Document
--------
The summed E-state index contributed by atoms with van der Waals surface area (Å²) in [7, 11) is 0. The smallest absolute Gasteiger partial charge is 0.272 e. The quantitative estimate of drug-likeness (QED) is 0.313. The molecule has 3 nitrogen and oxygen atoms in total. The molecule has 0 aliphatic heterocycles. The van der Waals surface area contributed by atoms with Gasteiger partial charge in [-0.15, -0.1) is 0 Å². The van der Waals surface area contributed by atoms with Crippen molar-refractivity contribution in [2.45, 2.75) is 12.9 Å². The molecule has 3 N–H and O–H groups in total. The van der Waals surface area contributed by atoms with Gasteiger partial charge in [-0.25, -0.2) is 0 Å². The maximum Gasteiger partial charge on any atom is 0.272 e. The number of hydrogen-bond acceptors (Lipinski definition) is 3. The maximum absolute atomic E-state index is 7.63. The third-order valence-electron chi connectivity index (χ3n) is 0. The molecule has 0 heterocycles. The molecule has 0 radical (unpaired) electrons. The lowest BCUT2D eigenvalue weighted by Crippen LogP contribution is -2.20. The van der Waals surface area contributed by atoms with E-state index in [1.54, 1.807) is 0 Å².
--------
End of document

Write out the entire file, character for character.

The summed E-state index contributed by atoms with van der Waals surface area (Å²) in [7, 11) is 0. The smallest absolute Gasteiger partial charge is 0.272 e. The quantitative estimate of drug-likeness (QED) is 0.313. The molecule has 3 nitrogen and oxygen atoms in total. The molecule has 0 aliphatic heterocycles. The van der Waals surface area contributed by atoms with Gasteiger partial charge in [-0.15, -0.1) is 0 Å². The van der Waals surface area contributed by atoms with Crippen molar-refractivity contribution in [2.45, 2.75) is 12.9 Å². The molecule has 3 N–H and O–H groups in total. The van der Waals surface area contributed by atoms with Gasteiger partial charge in [-0.25, -0.2) is 0 Å². The maximum Gasteiger partial charge on any atom is 0.272 e. The number of hydrogen-bond acceptors (Lipinski definition) is 3. The maximum absolute atomic E-state index is 7.63. The third-order valence-electron chi connectivity index (χ3n) is 0. The molecule has 0 heterocycles. The molecule has 0 radical (unpaired) electrons. The lowest BCUT2D eigenvalue weighted by Crippen LogP contribution is -2.20. The van der Waals surface area contributed by atoms with E-state index in [1.54, 1.807) is 0 Å².